They also published a staff editorial, which we believe summarizes the important issues in a more accurate fashion than the article.

A better change to the system would have used random ids to link students' cards to the database because then an attacker would need to use skimming hardware, and a successful attack will only yield access to the card--not an SSN or other, more harmful, information.

I must also clarify one point, in my original "Swiping Away Security" article, I did say that it would be just as easy to use the UID instead of the SSN. This was meant merely to illustrate that any arbitrary number could be used to uniquely identify a student and not as a specific recommendation. I used the UID as an example because everyone knows what it is, but we could just as easily generate a random string of numbers each time a card is issued. I have no reason to believe this off the cuff remark was actually used by the administration, but it needs to be addressed given the nature of the new system.

Stay tuned here for updates on these issues. We hope to have a hardware demo with the administration sometime soon in addition to finishing up our paper. Please leave any comments/questions/concerns about the news articles in the comments section on this post.

Wednesday, November 02, 2005

DBK Publishes Something

Well, the Diamondback has finally deemed it appropriate to publish at least one aspect of this story. Click the link to read it, and you should also read my feedback to it if you haven't already.

I've been contacted by another news outlet, and apparently there is some interest for doing a bit more in depth reporting on the story. So, that's exciting. I may also try to write a letter to the editor now that they have published part of it. Perhaps it will be more likely to get printed given that it will be criticizing an already published story rather than one that hasn't been at all.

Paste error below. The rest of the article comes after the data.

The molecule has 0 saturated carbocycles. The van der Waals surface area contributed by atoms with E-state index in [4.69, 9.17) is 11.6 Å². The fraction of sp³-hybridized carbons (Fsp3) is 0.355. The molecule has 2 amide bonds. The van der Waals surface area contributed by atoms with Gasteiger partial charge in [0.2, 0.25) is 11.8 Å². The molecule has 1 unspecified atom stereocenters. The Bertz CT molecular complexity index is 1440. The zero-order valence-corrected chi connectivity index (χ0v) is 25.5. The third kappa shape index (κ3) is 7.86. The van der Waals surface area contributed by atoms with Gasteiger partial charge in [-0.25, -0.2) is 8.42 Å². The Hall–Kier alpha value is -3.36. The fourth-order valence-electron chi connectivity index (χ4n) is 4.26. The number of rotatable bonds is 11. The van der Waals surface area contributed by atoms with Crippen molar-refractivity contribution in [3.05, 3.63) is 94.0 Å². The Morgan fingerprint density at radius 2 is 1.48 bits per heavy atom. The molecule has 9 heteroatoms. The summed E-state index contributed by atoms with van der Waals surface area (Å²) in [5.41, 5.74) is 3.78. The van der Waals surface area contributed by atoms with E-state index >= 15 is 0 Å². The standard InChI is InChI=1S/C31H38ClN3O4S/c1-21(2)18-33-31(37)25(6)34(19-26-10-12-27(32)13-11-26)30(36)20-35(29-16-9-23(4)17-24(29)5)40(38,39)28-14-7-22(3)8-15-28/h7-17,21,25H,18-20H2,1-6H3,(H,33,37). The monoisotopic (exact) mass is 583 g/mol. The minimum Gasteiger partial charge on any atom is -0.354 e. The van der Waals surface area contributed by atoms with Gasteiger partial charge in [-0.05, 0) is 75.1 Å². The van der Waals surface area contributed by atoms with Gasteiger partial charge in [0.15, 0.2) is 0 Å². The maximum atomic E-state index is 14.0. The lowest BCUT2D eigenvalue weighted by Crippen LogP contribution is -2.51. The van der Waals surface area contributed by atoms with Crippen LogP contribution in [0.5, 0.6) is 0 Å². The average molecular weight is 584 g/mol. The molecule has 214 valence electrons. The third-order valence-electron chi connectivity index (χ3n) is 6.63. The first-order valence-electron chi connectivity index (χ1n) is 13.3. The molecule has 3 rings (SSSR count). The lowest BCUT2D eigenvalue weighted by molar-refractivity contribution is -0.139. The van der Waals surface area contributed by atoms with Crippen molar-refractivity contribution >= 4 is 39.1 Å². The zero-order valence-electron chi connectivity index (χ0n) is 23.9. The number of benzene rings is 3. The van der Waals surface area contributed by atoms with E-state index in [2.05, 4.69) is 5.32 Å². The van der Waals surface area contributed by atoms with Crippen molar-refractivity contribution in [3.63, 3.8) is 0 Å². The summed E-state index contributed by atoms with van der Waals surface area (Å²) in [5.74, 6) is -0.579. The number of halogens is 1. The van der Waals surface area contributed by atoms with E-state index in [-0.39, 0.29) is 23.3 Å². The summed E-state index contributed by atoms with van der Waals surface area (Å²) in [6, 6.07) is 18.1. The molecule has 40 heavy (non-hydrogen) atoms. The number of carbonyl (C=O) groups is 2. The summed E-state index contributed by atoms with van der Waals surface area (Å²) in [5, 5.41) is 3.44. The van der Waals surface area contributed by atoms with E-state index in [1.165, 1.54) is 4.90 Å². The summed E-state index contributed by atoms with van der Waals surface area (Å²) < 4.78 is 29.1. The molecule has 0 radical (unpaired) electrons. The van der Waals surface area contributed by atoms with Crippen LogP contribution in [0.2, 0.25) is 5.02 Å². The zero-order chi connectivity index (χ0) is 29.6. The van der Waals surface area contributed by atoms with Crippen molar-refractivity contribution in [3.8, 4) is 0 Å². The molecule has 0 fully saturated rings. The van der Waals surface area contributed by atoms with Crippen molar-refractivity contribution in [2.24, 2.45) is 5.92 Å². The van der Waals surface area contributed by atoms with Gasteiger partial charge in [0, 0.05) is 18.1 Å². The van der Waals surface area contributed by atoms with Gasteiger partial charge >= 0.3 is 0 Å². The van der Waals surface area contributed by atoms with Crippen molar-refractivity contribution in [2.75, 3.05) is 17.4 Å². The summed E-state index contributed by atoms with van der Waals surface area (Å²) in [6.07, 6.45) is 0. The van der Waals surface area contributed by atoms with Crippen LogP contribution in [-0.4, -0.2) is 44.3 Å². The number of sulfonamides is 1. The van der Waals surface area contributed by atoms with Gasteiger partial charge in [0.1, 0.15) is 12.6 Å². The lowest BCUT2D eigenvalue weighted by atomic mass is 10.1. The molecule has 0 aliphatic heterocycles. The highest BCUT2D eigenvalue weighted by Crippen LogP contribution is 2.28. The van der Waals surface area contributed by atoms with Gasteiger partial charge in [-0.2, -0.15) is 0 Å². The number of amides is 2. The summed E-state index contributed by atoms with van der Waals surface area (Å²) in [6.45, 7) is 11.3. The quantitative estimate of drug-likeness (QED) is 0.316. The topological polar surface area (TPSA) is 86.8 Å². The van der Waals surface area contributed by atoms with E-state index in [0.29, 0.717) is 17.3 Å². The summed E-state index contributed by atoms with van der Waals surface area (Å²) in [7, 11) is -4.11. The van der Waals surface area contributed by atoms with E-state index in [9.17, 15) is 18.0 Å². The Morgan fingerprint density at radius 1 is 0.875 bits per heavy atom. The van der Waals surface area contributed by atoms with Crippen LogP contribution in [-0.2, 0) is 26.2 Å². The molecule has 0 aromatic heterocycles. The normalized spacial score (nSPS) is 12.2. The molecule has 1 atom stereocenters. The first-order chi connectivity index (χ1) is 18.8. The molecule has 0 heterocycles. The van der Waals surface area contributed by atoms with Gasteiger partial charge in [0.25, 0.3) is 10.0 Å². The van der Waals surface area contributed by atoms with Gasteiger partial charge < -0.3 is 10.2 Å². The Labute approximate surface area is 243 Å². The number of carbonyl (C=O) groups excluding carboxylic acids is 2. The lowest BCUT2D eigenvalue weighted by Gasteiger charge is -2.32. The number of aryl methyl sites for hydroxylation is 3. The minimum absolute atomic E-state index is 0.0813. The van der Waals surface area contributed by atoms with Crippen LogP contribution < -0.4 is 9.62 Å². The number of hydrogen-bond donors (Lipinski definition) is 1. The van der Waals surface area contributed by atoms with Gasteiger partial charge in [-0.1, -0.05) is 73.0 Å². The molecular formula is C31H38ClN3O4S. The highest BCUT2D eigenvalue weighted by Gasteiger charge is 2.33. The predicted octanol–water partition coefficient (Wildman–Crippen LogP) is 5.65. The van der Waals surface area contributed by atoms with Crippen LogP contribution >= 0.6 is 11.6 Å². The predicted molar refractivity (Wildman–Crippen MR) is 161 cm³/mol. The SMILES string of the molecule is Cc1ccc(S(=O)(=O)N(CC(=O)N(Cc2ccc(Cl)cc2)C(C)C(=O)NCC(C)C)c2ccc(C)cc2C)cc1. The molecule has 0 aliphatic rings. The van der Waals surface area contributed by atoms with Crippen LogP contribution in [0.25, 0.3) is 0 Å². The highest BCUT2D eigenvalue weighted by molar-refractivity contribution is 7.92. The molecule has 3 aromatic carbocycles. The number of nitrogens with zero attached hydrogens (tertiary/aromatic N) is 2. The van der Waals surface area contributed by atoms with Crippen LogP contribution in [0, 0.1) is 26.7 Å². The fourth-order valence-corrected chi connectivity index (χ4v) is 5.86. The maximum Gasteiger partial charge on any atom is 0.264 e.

Saturday, April 02, 2005

Swiping Away Security

Extra extra, hear all about it! The following is an article that The Diamondback, ostensibly a voice for the student body at Maryland, has refused to publish. Initially, they expressed great interest in publishing my story, and at least one high level editor remarked that it was going to be one of the "hottest" stories of the semester. However, due to the entrenched bureaucracy at the paper, the editors decided instead of letting an independent journalist contribute, it would be better to hand the story off to someone in-house.

The Diamondback has been stonewalling this story since February 7th. When a reporter finally came to meet with me, he did not even know that I was trying to get the story published for the rest of the student body to see. I successfully negotiated a byline with the reporter and his editor (actually, a double byline agreement where we would co-author a new version for the paper), but apparently the editor in chief of the paper did not want to give the impression "that just any student can come in and contribute." Heaven forbid!

I would have published this long ago on my own had I known the way the Diamondback would treat a concerned student trying to get his story published. Nevertheless, I am publishing it before they can claim breaking the story. We've had quite a bit of talk here about how blogging is different, and how it can affect change. Well, one of the greatest things about it is it is a truly independent publishing medium, and it is not hindered by the walls put up by established institutions. In this case, the only major student paper on campus is refusing to release critical information to the student body in order to further its own staff's resumes.